Mosquitoes transmit the world's deadliest diseases such as malaria, dengue, Yellow fever, Chikungunya and Zika. More than half of the world’s population is at risk of contracting these diseases. Each year, over 300 million cases of malaria are reported. Dengue cases have risen 30 times in the last 3 decades and Zika is an emerging infectious disease that was declared a public health emergency of international concern in 2016.

Except for yellow fever, there are no effective vaccines for all these debilitating infections therefore control of mosquitoes is the only means of managing them. To evaluate success and failure points of current and novel mosquito control programs, decision-makers need timely, high throughput and cost-effective surveillance tools. This information is required to identify high risk areas in a timely fashion allowing for the prioritization of resources to communities most in need thus maximizing the efficiency of vector control interventions. Our study involves analysis of current and novel vector control intervention’s capability to reduce the burden of these disease in Africa and South America. We do this by applying the near infrared spectroscopy (NIRS) technique to characterise mosquito populations’ abundance, infection capability and their survival rates. NIRS is a high throughput technique that requires little sample processing, zero reagents and minimal skills. Hundreds of samples can be analysed in a day allowing timely decision making by policy makers.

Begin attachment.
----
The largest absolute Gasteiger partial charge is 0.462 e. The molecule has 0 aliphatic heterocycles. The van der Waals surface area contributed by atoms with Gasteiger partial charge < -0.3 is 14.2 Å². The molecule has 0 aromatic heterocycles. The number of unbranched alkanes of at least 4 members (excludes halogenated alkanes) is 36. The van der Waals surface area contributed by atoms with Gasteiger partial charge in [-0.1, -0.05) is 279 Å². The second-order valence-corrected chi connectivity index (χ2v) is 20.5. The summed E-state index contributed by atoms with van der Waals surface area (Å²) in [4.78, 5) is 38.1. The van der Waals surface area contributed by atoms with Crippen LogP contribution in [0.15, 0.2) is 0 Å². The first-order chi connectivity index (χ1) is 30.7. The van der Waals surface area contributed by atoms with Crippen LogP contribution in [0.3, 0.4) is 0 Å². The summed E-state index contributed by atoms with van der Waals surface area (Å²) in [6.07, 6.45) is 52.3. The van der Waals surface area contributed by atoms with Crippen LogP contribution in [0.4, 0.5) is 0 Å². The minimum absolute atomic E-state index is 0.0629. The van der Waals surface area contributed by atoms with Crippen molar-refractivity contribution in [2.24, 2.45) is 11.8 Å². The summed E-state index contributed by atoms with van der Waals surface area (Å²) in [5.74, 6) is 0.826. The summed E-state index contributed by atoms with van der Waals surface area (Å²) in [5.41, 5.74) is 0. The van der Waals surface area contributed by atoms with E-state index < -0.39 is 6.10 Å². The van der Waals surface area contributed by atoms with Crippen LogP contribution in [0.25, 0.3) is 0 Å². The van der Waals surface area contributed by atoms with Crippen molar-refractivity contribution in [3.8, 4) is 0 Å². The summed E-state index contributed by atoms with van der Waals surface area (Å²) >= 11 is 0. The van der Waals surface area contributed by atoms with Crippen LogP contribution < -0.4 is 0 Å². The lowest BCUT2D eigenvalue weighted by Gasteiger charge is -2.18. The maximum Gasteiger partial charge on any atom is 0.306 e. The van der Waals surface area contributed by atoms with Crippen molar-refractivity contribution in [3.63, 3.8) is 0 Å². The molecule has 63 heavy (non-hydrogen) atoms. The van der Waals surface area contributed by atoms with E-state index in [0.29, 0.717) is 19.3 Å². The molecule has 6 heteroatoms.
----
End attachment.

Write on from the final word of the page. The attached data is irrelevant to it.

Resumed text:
Dr Maggy Lord

Maggy Lord is a mosquito-borne disease researcher within the Centre of Animal Science at QAAFI. She obtained her PhD in vector biology at Griffith University in 2013. Her current research involves the development of novel tools for evaluating the effectiveness of control interventions for mosquito-borne diseases such as Malaria, Dengue and Zika.

She is the Principal Investigator of a USAID funded project focusing on the development of rapid, field deployable tools for detecting Arbovirus transmission hotspots in Brazil and has a track record in managing major international funding from Grand Challenges Canada.

Along with collaborators at the CDC and the USDA, she pioneered the use of the near-infrared spectroscopy technique for characterisation of malaria vectors in Tanzania and vectors that transmit arboviruses in Australia and Brazil. Maggy is also the most published author on the topic.

About Science Seminars

Queensland Alliance for Agriculture and Food Innovation hosts science seminars across the disciplines of animal, horticulture, crop, food and nutritional sciences.

With a range of speakers from Australia and abroad, the series explores how high-impact science will significantly improve the competitiveness and sustainability of the tropical and sub-tropical food, fibre and agribusiness sectors.

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The Queensland Alliance for Agriculture and Food Innovation is a research institute at The University of Queensland supported by the Queensland Government via the Queensland Department of Agriculture and Fisheries.


Large Seminar Room (3.142), Level 3 Qld Bioscience Precinct Building 80, St Lucia